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FEATURE

July 31, 2019

By Jody Hume

IS BOTTEGA VENETA THE NEW (OLD) CÉLINE?

SHOP BOTTEGA VENETA
As Phoebe Philo’s Céline fades further and further into the rear view mirror, where can we look for beacons of inspired minimalism? Gone are the days of the iconic Daria Werbowy and Juergen Teller campaigns. The brutalist architecture references. The Joan Didion cameos. Of course, there will always be the archives (and ahem, The RealReal is the perfect place to scout for #oldcéline finds). But mining that finite collection isn’t quite the same as the excited expectancy of seeing new designs walk the runway, appear in campaigns and hit the shelves at stores IRL.
Perhaps we need a protégé? There’s good news on that front. Philophiles’ prayers may be answered in Daniel Lee, former ready-to-wear director at Céline in the era of Philo, and recently tapped Creative Director at Bottega Veneta. As his new designs have emerged since his Fall 2019 debut runway collection, there has been a distinctly Céline-esque vibe in the air again. Here, we break down their common ground.

The Art School Connection 

Philo and Lee both designed for Céline, but their common fashion paths don’t end there. In fact, they started in the same place: Central Saint Martins, the London art school famous for turning out some of fashion’s most celebrated and innovative designers (viz. Alexander McQueen, John Galliano, Stella McCartney and Marc Jacobs to name a few). Philo’s 1996 graduation collection is said to have included “huge gold jewelry,” a thread that seems fairly easy to trace to the influential statement jewelry she would later design at Céline — though mysteriously record of those designs has gone missing. On the other hand, Daniel Lee’s designs for the 2011 CSM graduation show are available, and in them you can see shapes and ideas he brings to Bottega — the asymmetrically draped dresses, coats and sweaters for FW19 and Resort 20 may now be accented with chunky, woven details instead of knots (only right for the house known for all things intrecciato), but the throughline is there.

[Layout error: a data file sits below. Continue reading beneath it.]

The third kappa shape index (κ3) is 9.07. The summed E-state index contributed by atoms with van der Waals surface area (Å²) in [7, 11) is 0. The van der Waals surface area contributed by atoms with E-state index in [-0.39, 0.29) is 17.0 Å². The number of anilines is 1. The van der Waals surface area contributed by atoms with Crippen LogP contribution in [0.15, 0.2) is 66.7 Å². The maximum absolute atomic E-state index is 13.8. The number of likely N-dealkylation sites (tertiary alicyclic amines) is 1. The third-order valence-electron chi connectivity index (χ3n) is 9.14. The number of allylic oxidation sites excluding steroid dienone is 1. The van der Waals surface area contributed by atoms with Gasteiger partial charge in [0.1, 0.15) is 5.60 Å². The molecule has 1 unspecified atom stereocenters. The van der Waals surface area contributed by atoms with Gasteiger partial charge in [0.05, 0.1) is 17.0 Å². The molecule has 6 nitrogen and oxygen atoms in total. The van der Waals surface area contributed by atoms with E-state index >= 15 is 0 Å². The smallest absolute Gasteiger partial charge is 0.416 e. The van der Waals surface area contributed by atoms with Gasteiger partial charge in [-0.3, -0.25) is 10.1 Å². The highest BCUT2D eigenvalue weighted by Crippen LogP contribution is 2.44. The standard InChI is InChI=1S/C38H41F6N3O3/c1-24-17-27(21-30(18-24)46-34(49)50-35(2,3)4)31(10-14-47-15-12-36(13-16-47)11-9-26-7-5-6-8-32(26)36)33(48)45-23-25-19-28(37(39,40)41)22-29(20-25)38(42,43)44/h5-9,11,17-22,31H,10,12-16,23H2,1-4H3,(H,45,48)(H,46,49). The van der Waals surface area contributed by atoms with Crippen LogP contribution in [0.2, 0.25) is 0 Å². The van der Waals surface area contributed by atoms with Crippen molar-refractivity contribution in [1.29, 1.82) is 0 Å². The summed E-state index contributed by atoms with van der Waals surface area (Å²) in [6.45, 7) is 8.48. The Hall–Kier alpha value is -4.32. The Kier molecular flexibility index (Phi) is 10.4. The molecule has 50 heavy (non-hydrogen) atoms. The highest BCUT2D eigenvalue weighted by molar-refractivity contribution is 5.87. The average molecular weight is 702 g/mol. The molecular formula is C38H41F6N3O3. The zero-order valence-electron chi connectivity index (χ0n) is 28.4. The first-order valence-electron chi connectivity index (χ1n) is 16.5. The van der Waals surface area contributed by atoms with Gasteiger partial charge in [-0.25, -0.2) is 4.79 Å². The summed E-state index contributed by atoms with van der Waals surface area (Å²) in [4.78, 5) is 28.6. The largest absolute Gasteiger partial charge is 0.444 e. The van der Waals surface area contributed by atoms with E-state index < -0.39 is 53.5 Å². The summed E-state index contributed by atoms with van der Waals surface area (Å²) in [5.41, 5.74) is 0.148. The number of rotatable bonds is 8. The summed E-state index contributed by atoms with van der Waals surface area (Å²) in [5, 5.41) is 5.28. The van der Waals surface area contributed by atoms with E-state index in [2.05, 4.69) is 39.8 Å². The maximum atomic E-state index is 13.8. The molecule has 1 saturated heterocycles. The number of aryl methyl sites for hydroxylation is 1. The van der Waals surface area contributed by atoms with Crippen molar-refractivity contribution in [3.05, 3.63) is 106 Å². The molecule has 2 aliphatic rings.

Post-graduation they each cut their teeth assisting other designers. Philo followed her schoolmate Stella McCartney to Chloé before later taking over as the label’s Creative Director. Lee worked at Maison Margiela, Balenciaga and Donna Karan post-graduation. When Lee landed at Céline as Director of Ready-To-Wear Design during Phoebe’s tenure, they landed at the same place once again.

Bottega Veneta Maxi Cabat, one of Daniel Lee’s first designs for the brand

 

The Digital-Recluse-With-An-Obsessive-Insta-Following Phenomenon

Daniel Lee is not on Instagram. His absence on the platform has a whiff of digital purism even though he claims, “I just don’t like it [Instagram], but that doesn’t mean I’m serious!” Either way, he’s a man after Phoebe’s own heart. Once proclaiming that “The chicest thing is when you don’t exist on Google,” Philo has also avoided a personal presence on social media. It’s a move that seems to underscore the attitude that her designs don’t need to be overshared or intellectually explained — they speak for themselves.